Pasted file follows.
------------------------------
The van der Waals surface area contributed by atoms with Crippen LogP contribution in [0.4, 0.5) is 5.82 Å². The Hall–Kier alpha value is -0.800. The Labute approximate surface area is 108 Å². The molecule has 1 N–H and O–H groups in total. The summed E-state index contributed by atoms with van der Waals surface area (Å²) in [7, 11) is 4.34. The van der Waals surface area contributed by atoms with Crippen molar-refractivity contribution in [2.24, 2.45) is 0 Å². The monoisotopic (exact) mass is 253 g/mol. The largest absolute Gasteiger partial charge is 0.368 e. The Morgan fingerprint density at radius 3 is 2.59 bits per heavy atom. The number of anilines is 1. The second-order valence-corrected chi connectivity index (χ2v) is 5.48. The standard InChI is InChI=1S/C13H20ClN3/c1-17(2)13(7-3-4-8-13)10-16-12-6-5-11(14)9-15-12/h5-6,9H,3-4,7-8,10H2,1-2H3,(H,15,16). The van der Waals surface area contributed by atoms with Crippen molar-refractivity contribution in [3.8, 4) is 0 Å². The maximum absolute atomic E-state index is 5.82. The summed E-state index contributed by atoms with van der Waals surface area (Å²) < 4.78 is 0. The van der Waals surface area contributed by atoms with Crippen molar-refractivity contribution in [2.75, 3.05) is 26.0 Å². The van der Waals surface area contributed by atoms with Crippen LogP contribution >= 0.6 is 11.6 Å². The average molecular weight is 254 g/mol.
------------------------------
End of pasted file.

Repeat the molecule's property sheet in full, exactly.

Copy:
The van der Waals surface area contributed by atoms with Crippen LogP contribution in [0.4, 0.5) is 5.82 Å². The Hall–Kier alpha value is -0.800. The Labute approximate surface area is 108 Å². The molecule has 1 N–H and O–H groups in total. The summed E-state index contributed by atoms with van der Waals surface area (Å²) in [7, 11) is 4.34. The van der Waals surface area contributed by atoms with Crippen molar-refractivity contribution in [2.24, 2.45) is 0 Å². The monoisotopic (exact) mass is 253 g/mol. The largest absolute Gasteiger partial charge is 0.368 e. The Morgan fingerprint density at radius 3 is 2.59 bits per heavy atom. The number of anilines is 1. The second-order valence-corrected chi connectivity index (χ2v) is 5.48. The standard InChI is InChI=1S/C13H20ClN3/c1-17(2)13(7-3-4-8-13)10-16-12-6-5-11(14)9-15-12/h5-6,9H,3-4,7-8,10H2,1-2H3,(H,15,16). The van der Waals surface area contributed by atoms with Crippen molar-refractivity contribution in [3.8, 4) is 0 Å². The maximum absolute atomic E-state index is 5.82. The summed E-state index contributed by atoms with van der Waals surface area (Å²) < 4.78 is 0. The van der Waals surface area contributed by atoms with Crippen molar-refractivity contribution in [2.75, 3.05) is 26.0 Å². The van der Waals surface area contributed by atoms with Crippen LogP contribution >= 0.6 is 11.6 Å². The average molecular weight is 254 g/mol.